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Giselle sees restoration with her children, and her relationship with God
Giselle grew up in the Colonia area of Oxnard, not too far from the Lighthouse. She started experimenting with drugs when she was 17, met her first love at 18, and they had a son at 19. “Everything was good until he was 2 or 3,” she said. “We started having arguments, and we separated. I was using drugs, but discretely. My partner didn’t know. But when we separated, I went deeper into drugs.”
Giselle continued to take care of her son, but when her parents got home from work in the evenings, she’d leave the house and not return until the next morning. “My son’s father stepped in and took him. I spiraled deeper into addiction. And I’ve been using drugs heavily ever since.”
For the next several years, Giselle would put together a few months of sobriety, but would always relapse. Last year, she moved in with a boyfriend and became pregnant. “It didn’t work out, so I moved back home,” she said. “I relapsed. I neglected the care of my whole pregnancy. I only went to the doctor’s once. I was drinking heavily.”
At eight months pregnant, Giselle started noticing pain and numbness in her arm, as well as swelling in her legs. She was diagnosed with preeclampsia and was hospitalized for the duration of her pregnancy. “They told me it could literally lead to death for my daughter and me,” Giselle said.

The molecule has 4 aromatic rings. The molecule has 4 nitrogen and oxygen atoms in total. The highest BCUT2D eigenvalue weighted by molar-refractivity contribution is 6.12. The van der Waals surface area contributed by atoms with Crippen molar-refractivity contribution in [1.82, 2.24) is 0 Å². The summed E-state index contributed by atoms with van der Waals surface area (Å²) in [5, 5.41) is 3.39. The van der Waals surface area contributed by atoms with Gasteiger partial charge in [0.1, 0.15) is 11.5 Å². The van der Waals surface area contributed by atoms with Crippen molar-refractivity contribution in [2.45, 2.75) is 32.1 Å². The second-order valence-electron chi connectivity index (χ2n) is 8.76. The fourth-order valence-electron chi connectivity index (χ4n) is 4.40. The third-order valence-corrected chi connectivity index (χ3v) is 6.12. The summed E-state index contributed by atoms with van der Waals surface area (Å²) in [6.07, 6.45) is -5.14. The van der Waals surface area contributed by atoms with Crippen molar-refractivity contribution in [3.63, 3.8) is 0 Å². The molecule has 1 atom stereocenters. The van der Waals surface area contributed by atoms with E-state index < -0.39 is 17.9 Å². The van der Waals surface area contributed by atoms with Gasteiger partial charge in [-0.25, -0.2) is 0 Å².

Giselle gave birth to her daughter, Alexa, in November. Because of her previous drug use, her child was put into foster care. “They came and got her and I broke down,” she said. “I grasped for God. There was a pastor there, and I asked for prayer. I asked God with all my heart to help me. I didn’t want to spiral down back into my old behavior. He gave me peace. He gave me strength.”
Giselle went home for a week before entering the Lighthouse. “I came here broken,” she said. “I prayed; I humbled myself; I hit my knees and asked God to restore me and help strengthen me and straighten me. He has. Every time I walk out these doors I see old friends. I could walk down the street and get high. But he gave me the strength and I chose to stay.”
Alexa joined Giselle at the Lighthouse less than three months later. She’s now 6 months old and crawling. Giselle has also reestablished a relationship with her 10-year-old son, Angel, who lives down the street with his dad. “He comes every Saturday to visit me,” Giselle said. “I love him so much. And I’ve always loved him. I was in my addiction and I just wasn’t seeing clearly. But he was always in my heart.”
Giselle used to have fears about being back in her old neighborhood. “Now, I can go for walks around my own neighborhood and people see me—not the drunk Giselle, or the drug-addict Giselle. They see the mom Giselle, the self-controlled Giselle. I hope this helps other people to see there is a way out. It’s just a matter of opening our hearts and accepting him.
“This is my home, for now, so I can get on my feet. Everything is taken care of for us until we are stable and stronger in our faith. It nourishes our souls. We are broken when we get here and this place heals us immensely. It’s an opportunity for women like us, who are on the streets or addicts or moms who have lost their kids, to have another chance. It’s never too late.”
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